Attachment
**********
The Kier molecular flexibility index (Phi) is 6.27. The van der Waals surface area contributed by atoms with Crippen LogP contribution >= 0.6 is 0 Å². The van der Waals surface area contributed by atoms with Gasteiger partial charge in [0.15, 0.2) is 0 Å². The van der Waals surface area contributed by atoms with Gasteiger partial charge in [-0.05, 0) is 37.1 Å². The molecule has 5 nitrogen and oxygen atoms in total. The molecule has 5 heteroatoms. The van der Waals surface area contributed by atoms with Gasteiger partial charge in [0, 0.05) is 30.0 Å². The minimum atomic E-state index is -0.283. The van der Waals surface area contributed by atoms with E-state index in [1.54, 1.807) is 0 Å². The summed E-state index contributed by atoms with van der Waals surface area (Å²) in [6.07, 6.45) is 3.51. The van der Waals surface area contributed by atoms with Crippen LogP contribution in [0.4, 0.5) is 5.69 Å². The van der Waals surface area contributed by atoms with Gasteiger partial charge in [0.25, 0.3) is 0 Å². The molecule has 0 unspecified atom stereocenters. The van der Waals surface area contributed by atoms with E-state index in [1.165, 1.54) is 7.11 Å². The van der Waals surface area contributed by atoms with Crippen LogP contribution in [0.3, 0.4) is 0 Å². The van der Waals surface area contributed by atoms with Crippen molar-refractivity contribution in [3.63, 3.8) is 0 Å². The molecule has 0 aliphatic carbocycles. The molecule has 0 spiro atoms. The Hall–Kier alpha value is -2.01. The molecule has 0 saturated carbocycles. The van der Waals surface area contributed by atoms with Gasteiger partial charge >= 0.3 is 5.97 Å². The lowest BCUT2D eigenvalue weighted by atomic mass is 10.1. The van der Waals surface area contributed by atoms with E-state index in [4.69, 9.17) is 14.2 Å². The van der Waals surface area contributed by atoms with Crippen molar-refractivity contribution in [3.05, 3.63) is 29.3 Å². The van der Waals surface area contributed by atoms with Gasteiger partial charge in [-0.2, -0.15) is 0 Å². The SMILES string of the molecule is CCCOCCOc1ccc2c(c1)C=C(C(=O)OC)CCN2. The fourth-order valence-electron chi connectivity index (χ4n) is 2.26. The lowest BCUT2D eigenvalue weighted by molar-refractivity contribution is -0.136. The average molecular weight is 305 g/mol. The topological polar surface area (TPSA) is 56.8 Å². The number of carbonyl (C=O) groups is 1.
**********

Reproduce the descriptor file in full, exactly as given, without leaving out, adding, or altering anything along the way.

The Kier molecular flexibility index (Phi) is 6.27. The van der Waals surface area contributed by atoms with Crippen LogP contribution >= 0.6 is 0 Å². The van der Waals surface area contributed by atoms with Gasteiger partial charge in [0.15, 0.2) is 0 Å². The van der Waals surface area contributed by atoms with Gasteiger partial charge in [-0.05, 0) is 37.1 Å². The molecule has 5 nitrogen and oxygen atoms in total. The molecule has 5 heteroatoms. The van der Waals surface area contributed by atoms with Gasteiger partial charge in [0, 0.05) is 30.0 Å². The minimum atomic E-state index is -0.283. The van der Waals surface area contributed by atoms with E-state index in [1.54, 1.807) is 0 Å². The summed E-state index contributed by atoms with van der Waals surface area (Å²) in [6.07, 6.45) is 3.51. The van der Waals surface area contributed by atoms with Crippen LogP contribution in [0.4, 0.5) is 5.69 Å². The van der Waals surface area contributed by atoms with Gasteiger partial charge in [0.25, 0.3) is 0 Å². The molecule has 0 unspecified atom stereocenters. The van der Waals surface area contributed by atoms with E-state index in [1.165, 1.54) is 7.11 Å². The van der Waals surface area contributed by atoms with Crippen LogP contribution in [0.3, 0.4) is 0 Å². The van der Waals surface area contributed by atoms with Crippen molar-refractivity contribution in [3.63, 3.8) is 0 Å². The molecule has 0 aliphatic carbocycles. The molecule has 0 spiro atoms. The Hall–Kier alpha value is -2.01. The molecule has 0 saturated carbocycles. The van der Waals surface area contributed by atoms with Gasteiger partial charge >= 0.3 is 5.97 Å². The lowest BCUT2D eigenvalue weighted by atomic mass is 10.1. The van der Waals surface area contributed by atoms with E-state index in [4.69, 9.17) is 14.2 Å². The van der Waals surface area contributed by atoms with Crippen molar-refractivity contribution in [3.05, 3.63) is 29.3 Å². The van der Waals surface area contributed by atoms with Gasteiger partial charge in [-0.2, -0.15) is 0 Å². The SMILES string of the molecule is CCCOCCOc1ccc2c(c1)C=C(C(=O)OC)CCN2. The fourth-order valence-electron chi connectivity index (χ4n) is 2.26. The lowest BCUT2D eigenvalue weighted by molar-refractivity contribution is -0.136. The average molecular weight is 305 g/mol. The topological polar surface area (TPSA) is 56.8 Å². The number of carbonyl (C=O) groups is 1.